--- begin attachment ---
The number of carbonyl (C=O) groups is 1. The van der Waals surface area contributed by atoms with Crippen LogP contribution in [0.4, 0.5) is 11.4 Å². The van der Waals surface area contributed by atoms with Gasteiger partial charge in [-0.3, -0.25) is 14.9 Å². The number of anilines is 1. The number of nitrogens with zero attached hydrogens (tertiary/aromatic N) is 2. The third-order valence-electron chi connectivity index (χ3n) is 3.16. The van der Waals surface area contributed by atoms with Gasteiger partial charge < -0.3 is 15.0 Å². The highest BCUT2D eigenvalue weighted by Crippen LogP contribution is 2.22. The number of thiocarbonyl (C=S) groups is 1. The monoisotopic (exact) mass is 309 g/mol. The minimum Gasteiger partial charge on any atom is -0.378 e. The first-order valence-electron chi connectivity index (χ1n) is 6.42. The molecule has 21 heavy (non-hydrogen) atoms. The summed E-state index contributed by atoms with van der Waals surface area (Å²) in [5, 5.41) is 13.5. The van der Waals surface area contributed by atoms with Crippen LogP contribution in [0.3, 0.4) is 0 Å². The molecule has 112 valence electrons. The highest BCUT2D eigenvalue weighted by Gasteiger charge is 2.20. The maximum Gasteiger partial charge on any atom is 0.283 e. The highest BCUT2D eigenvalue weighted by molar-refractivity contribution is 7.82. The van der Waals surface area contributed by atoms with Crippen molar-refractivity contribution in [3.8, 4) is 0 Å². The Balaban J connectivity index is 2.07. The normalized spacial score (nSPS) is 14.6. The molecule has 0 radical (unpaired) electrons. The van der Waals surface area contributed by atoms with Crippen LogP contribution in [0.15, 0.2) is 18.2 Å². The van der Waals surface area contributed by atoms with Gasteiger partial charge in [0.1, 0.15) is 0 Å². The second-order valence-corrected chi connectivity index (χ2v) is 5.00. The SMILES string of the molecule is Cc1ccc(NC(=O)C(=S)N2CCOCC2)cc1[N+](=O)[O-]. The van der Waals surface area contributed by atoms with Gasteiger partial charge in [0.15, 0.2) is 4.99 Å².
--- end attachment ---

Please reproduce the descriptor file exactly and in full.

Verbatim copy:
The number of carbonyl (C=O) groups is 1. The van der Waals surface area contributed by atoms with Crippen LogP contribution in [0.4, 0.5) is 11.4 Å². The van der Waals surface area contributed by atoms with Gasteiger partial charge in [-0.3, -0.25) is 14.9 Å². The number of anilines is 1. The number of nitrogens with zero attached hydrogens (tertiary/aromatic N) is 2. The third-order valence-electron chi connectivity index (χ3n) is 3.16. The van der Waals surface area contributed by atoms with Gasteiger partial charge < -0.3 is 15.0 Å². The highest BCUT2D eigenvalue weighted by Crippen LogP contribution is 2.22. The number of thiocarbonyl (C=S) groups is 1. The monoisotopic (exact) mass is 309 g/mol. The minimum Gasteiger partial charge on any atom is -0.378 e. The first-order valence-electron chi connectivity index (χ1n) is 6.42. The molecule has 21 heavy (non-hydrogen) atoms. The summed E-state index contributed by atoms with van der Waals surface area (Å²) in [5, 5.41) is 13.5. The van der Waals surface area contributed by atoms with Crippen LogP contribution in [0.3, 0.4) is 0 Å². The molecule has 112 valence electrons. The highest BCUT2D eigenvalue weighted by Gasteiger charge is 2.20. The maximum Gasteiger partial charge on any atom is 0.283 e. The highest BCUT2D eigenvalue weighted by molar-refractivity contribution is 7.82. The van der Waals surface area contributed by atoms with Crippen molar-refractivity contribution in [3.8, 4) is 0 Å². The Balaban J connectivity index is 2.07. The normalized spacial score (nSPS) is 14.6. The molecule has 0 radical (unpaired) electrons. The van der Waals surface area contributed by atoms with Crippen LogP contribution in [0.15, 0.2) is 18.2 Å². The van der Waals surface area contributed by atoms with Gasteiger partial charge in [0.1, 0.15) is 0 Å². The second-order valence-corrected chi connectivity index (χ2v) is 5.00. The SMILES string of the molecule is Cc1ccc(NC(=O)C(=S)N2CCOCC2)cc1[N+](=O)[O-]. The van der Waals surface area contributed by atoms with Gasteiger partial charge in [0.15, 0.2) is 4.99 Å².